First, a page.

It’s hard for me to understand why, but tradgedies like these seem to have a stronger emotional effect on me when I’m abroad than when I’m in America.
Maybe it’s because I hear the news late after it happened because not many people in Europe hear about it.
Maybe it’s because I feel helpless being so far away, even though there is nothing I could really do if I was in the States. Perceived helplessness.
Maybe it’s because when I’m abroad I feel in a sense that I am an ambassador of America. I might be the only American in the hostel or the only American people have talked to in a while, so people judge what I say and do as an example of American culture. And conversely, people might see the violence and hatred in America right now and relate it to me.
Maybe it’s because being outside the country has given me a different perspective of the country, being able to look at it from a distance and see its problems and merit from a new and more meaningful angle. It’s beautiful.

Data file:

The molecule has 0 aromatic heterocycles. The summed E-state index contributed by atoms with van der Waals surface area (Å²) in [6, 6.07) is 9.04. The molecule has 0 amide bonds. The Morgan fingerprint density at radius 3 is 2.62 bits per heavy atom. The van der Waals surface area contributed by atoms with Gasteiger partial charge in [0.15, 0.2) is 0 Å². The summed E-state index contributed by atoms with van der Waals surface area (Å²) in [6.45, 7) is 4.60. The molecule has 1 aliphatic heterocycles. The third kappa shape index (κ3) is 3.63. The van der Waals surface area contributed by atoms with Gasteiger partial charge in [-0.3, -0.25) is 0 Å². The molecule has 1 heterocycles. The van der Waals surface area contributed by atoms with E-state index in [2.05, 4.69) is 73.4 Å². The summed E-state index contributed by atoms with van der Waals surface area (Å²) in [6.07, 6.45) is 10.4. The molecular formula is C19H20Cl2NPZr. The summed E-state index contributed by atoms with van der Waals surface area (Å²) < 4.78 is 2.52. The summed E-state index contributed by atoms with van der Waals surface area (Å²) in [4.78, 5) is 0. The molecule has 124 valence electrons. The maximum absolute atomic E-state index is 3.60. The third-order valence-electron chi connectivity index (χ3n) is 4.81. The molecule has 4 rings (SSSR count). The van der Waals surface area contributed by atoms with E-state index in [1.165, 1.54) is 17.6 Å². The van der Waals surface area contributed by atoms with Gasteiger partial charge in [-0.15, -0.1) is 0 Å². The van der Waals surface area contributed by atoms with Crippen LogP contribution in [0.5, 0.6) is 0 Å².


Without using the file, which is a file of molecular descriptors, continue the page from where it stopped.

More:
Maybe it’s because I’m surrounded by people who aren’t American that don’t feel deeply for its current suffering simply because it doesn’t involve them. So I feel the need for strong empathy for the Americans suffering because I’m the only one in this area feeling it. Whereas in America, I would normally be surrounded by mourners and people who are outraged.
Maybe – and I think this might be the best explanation – it’s because when you are away from your country for a while, you develop a stronger sense of patriotism. Out in the world, everything is so new and different that it’s natural to internally cling stronger to what you know and where you come from. You feel the need to have an identity.
What goes along with that is a stronger affection for home. I notice it when I hear someone not from America saying bad things about America. I feel defensive in a sibling sort of way. I can make fun of America because America – in all its flaws and messiness – is mine. It’s mine to make fun of. But it’s not yours to make fun of.
And with a stronger affection for the country comes a stronger affection for its people, who are my people. And they are my people who are suffering. They are my people who are bleeding. They are my people who are shooting. They are my people who are hating each other and hurting each other. And it’s breaking my heart.